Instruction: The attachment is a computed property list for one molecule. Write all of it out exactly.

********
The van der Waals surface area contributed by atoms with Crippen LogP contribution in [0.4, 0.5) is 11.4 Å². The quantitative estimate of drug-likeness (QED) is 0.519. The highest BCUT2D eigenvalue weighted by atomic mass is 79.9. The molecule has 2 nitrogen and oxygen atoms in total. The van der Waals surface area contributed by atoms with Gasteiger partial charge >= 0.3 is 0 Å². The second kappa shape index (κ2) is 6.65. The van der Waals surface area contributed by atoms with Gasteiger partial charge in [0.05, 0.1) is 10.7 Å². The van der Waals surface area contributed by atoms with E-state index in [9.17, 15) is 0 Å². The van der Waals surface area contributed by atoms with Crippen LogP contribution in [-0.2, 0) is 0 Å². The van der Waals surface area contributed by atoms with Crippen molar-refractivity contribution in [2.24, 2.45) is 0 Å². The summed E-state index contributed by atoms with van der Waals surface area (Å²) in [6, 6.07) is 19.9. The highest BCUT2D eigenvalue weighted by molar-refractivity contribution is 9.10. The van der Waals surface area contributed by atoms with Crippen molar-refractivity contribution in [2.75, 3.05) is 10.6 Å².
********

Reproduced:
The van der Waals surface area contributed by atoms with Crippen LogP contribution in [0.4, 0.5) is 11.4 Å². The quantitative estimate of drug-likeness (QED) is 0.519. The highest BCUT2D eigenvalue weighted by atomic mass is 79.9. The molecule has 2 nitrogen and oxygen atoms in total. The van der Waals surface area contributed by atoms with Gasteiger partial charge >= 0.3 is 0 Å². The second kappa shape index (κ2) is 6.65. The van der Waals surface area contributed by atoms with Gasteiger partial charge in [0.05, 0.1) is 10.7 Å². The van der Waals surface area contributed by atoms with E-state index in [9.17, 15) is 0 Å². The van der Waals surface area contributed by atoms with Crippen LogP contribution in [-0.2, 0) is 0 Å². The van der Waals surface area contributed by atoms with Crippen molar-refractivity contribution in [2.24, 2.45) is 0 Å². The summed E-state index contributed by atoms with van der Waals surface area (Å²) in [6, 6.07) is 19.9. The highest BCUT2D eigenvalue weighted by molar-refractivity contribution is 9.10. The van der Waals surface area contributed by atoms with Crippen molar-refractivity contribution in [2.75, 3.05) is 10.6 Å².